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Euro Is Here

Euro coins and banknotes came in circulation in 12 participating European countries on January 1, 2002

The banknotes and coins of the single currency of the European Monetary Union entered circulation on January 1, 2002. For the first time since the Roman empire, Europe shares a common legal tender. The launch of the euro, which has been an accounting currency since January 1, 1999, marks the largest monetary changeover in world history.

Euro notes and coins are quite colorful. The design for the seven banknotes gives each denomination a dominant color and unique size. Windows, gateways and bridges depict the architectural styles of Europe from Classical times to the 20th century. The small coins – .01, .02, .05 – are copper in color. The .10, .20, and .50 euro coins are composed of Nordic gold and are gold-toned. The 1 and 2 euro coins are two-toned, nickel and brass. They feature images of maps or globes and national symbols. Color is an important part of the design of each note. €5 is gray, €10 – red, €20 – blue, €50 – orange, €100 – green, €200 – yellow, €500 – purple.

Euro comes in the following denominations:
Banknotes: 5, 10, 20, 50, 100, 200 and 500
Coins: .01, .02, .05, .10, .20, .50, 1, and 2

As of January 1, 2001, the euro zone countries are Austria, Belgium, Finland, France, Germany, Greece, Ireland, Italy, Luxembourg, the Netherlands, Portugal and Spain. Each banknote and each coin, regardless of design, is valid in each country of the euro zone. The banknotes are identical across the euro zone. The coins feature images linked to national identities – Germany’s Brandenburg Gate on one version of the .10, .20 and .50 coins and Portugal’s royal seal of 1142 on another version, for example.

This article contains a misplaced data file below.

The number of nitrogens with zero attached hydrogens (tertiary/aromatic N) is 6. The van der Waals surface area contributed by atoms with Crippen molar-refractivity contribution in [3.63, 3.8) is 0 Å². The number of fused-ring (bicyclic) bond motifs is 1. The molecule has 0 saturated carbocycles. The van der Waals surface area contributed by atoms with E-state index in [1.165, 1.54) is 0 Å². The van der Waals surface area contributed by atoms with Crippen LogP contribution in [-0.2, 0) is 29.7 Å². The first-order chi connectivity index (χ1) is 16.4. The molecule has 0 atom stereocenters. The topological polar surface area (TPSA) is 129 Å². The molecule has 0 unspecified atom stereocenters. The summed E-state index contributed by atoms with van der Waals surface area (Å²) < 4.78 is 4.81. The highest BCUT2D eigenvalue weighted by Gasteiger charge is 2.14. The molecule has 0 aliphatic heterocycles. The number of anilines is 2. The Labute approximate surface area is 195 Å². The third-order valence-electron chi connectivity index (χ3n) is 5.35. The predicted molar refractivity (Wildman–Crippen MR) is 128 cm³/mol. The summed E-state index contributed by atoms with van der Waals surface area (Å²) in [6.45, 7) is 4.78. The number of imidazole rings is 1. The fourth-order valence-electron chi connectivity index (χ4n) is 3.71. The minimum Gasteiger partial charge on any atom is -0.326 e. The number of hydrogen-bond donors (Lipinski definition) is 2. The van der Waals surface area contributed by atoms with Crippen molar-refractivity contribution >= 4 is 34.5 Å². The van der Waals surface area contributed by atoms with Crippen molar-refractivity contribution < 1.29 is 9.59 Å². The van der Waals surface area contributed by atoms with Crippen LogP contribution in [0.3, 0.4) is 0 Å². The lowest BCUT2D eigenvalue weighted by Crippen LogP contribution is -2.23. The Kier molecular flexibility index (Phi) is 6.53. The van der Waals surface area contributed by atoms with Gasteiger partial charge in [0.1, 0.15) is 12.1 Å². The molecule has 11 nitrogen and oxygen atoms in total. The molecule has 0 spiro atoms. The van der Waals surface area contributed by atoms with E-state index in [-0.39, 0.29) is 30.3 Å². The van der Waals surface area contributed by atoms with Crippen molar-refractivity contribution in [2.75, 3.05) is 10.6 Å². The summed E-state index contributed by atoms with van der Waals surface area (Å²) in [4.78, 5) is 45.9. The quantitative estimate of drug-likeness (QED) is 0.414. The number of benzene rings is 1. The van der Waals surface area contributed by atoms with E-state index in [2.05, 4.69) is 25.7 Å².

There is no time limit on exchanges and the old national currencies will never lose in exchange value. All bank branches will exchange marks for euros until February 28, 2002. After that, exchanges can only be made at branches of state banks, regardless of amount.

The euro symbol, €, was inspired by the Greek letter epsilon and is thereby a reference to Greece as the cradle of European civilization and to the first letter of the word Europe. The parallel lines represent the stability of the euro. The official abbreviation of euro is EUR. The plural of euro is euros. You can type the € symbol using your keyboard. Many keyboards used in Europe already have a euro key. In the U.S. only a tiny number are likely to have this feature. Later versions of Microsoft Word have keyboard combinations to create the € symbol. For U.S. keyboards press Alt + 5 or Alt + 0128 (on number pad at right on keyboard).

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